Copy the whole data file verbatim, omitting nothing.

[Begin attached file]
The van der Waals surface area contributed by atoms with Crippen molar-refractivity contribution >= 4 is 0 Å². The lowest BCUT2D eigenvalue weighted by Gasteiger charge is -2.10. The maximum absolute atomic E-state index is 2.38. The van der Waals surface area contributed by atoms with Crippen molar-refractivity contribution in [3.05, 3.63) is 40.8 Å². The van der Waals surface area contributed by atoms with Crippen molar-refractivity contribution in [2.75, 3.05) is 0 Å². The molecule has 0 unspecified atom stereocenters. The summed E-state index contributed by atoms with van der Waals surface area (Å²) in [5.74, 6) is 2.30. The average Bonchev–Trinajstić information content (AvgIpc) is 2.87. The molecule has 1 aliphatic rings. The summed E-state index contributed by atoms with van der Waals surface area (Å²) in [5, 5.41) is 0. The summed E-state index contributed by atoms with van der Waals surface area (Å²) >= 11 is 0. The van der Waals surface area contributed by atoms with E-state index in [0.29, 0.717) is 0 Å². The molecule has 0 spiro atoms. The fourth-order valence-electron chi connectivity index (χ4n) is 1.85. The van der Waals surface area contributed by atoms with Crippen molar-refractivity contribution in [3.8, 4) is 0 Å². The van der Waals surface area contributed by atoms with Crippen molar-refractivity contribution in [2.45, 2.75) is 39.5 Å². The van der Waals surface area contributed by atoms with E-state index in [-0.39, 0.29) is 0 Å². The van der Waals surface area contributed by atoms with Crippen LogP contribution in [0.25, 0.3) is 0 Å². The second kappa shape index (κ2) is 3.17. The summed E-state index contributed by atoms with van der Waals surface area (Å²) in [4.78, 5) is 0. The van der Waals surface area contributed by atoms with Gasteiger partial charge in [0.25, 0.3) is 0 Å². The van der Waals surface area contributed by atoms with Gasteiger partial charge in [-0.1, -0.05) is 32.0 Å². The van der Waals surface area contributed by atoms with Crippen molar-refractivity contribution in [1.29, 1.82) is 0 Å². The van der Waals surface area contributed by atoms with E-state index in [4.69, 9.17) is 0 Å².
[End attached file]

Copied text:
The van der Waals surface area contributed by atoms with Crippen molar-refractivity contribution >= 4 is 0 Å². The lowest BCUT2D eigenvalue weighted by Gasteiger charge is -2.10. The maximum absolute atomic E-state index is 2.38. The van der Waals surface area contributed by atoms with Crippen molar-refractivity contribution in [3.05, 3.63) is 40.8 Å². The van der Waals surface area contributed by atoms with Crippen molar-refractivity contribution in [2.75, 3.05) is 0 Å². The molecule has 0 unspecified atom stereocenters. The summed E-state index contributed by atoms with van der Waals surface area (Å²) in [5.74, 6) is 2.30. The average Bonchev–Trinajstić information content (AvgIpc) is 2.87. The molecule has 1 aliphatic rings. The summed E-state index contributed by atoms with van der Waals surface area (Å²) in [5, 5.41) is 0. The summed E-state index contributed by atoms with van der Waals surface area (Å²) >= 11 is 0. The van der Waals surface area contributed by atoms with E-state index in [0.29, 0.717) is 0 Å². The molecule has 0 spiro atoms. The fourth-order valence-electron chi connectivity index (χ4n) is 1.85. The van der Waals surface area contributed by atoms with Crippen molar-refractivity contribution in [3.8, 4) is 0 Å². The van der Waals surface area contributed by atoms with Crippen molar-refractivity contribution in [2.45, 2.75) is 39.5 Å². The van der Waals surface area contributed by atoms with E-state index in [-0.39, 0.29) is 0 Å². The van der Waals surface area contributed by atoms with Crippen LogP contribution in [0.25, 0.3) is 0 Å². The second kappa shape index (κ2) is 3.17. The summed E-state index contributed by atoms with van der Waals surface area (Å²) in [4.78, 5) is 0. The van der Waals surface area contributed by atoms with Gasteiger partial charge in [0.25, 0.3) is 0 Å². The van der Waals surface area contributed by atoms with Gasteiger partial charge in [-0.1, -0.05) is 32.0 Å². The van der Waals surface area contributed by atoms with Crippen molar-refractivity contribution in [1.29, 1.82) is 0 Å². The van der Waals surface area contributed by atoms with E-state index in [4.69, 9.17) is 0 Å².